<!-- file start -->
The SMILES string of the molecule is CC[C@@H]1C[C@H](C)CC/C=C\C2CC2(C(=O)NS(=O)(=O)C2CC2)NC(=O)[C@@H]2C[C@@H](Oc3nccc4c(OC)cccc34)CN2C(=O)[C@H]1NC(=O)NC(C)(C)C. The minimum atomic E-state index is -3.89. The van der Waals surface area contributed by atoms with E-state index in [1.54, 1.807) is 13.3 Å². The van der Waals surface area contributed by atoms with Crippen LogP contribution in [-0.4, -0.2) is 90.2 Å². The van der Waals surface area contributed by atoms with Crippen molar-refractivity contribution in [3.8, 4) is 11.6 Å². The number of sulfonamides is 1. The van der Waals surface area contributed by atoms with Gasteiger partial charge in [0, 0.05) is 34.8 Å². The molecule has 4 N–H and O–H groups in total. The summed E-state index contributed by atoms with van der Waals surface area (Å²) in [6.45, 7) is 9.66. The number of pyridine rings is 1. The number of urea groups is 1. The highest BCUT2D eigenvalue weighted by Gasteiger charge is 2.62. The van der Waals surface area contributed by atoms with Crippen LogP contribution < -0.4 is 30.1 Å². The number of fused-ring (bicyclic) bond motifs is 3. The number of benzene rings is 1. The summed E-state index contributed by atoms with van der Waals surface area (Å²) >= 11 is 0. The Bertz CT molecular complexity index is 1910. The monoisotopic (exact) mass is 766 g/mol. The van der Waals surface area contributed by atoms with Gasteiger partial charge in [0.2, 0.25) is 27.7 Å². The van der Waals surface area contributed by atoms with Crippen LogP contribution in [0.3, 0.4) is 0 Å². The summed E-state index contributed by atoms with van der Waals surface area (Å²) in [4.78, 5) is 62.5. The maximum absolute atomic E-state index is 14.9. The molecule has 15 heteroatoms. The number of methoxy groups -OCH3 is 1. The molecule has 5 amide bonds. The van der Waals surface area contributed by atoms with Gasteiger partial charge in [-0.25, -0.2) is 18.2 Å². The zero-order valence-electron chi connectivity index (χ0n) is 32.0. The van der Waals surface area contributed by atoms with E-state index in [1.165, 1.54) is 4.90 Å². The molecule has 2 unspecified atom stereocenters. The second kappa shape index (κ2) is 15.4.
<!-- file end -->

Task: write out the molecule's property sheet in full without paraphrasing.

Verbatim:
The SMILES string of the molecule is CC[C@@H]1C[C@H](C)CC/C=C\C2CC2(C(=O)NS(=O)(=O)C2CC2)NC(=O)[C@@H]2C[C@@H](Oc3nccc4c(OC)cccc34)CN2C(=O)[C@H]1NC(=O)NC(C)(C)C. The minimum atomic E-state index is -3.89. The van der Waals surface area contributed by atoms with E-state index in [1.54, 1.807) is 13.3 Å². The van der Waals surface area contributed by atoms with Crippen LogP contribution in [-0.4, -0.2) is 90.2 Å². The van der Waals surface area contributed by atoms with Crippen molar-refractivity contribution in [3.8, 4) is 11.6 Å². The number of sulfonamides is 1. The van der Waals surface area contributed by atoms with Gasteiger partial charge in [0, 0.05) is 34.8 Å². The molecule has 4 N–H and O–H groups in total. The summed E-state index contributed by atoms with van der Waals surface area (Å²) in [6.45, 7) is 9.66. The number of pyridine rings is 1. The number of urea groups is 1. The highest BCUT2D eigenvalue weighted by Gasteiger charge is 2.62. The van der Waals surface area contributed by atoms with Crippen LogP contribution < -0.4 is 30.1 Å². The number of fused-ring (bicyclic) bond motifs is 3. The number of benzene rings is 1. The summed E-state index contributed by atoms with van der Waals surface area (Å²) >= 11 is 0. The Bertz CT molecular complexity index is 1910. The monoisotopic (exact) mass is 766 g/mol. The van der Waals surface area contributed by atoms with Gasteiger partial charge in [0.2, 0.25) is 27.7 Å². The van der Waals surface area contributed by atoms with Crippen LogP contribution in [0.3, 0.4) is 0 Å². The summed E-state index contributed by atoms with van der Waals surface area (Å²) in [4.78, 5) is 62.5. The maximum absolute atomic E-state index is 14.9. The molecule has 15 heteroatoms. The number of methoxy groups -OCH3 is 1. The molecule has 5 amide bonds. The van der Waals surface area contributed by atoms with Gasteiger partial charge in [-0.25, -0.2) is 18.2 Å². The zero-order valence-electron chi connectivity index (χ0n) is 32.0. The van der Waals surface area contributed by atoms with E-state index in [1.165, 1.54) is 4.90 Å². The molecule has 2 unspecified atom stereocenters. The second kappa shape index (κ2) is 15.4.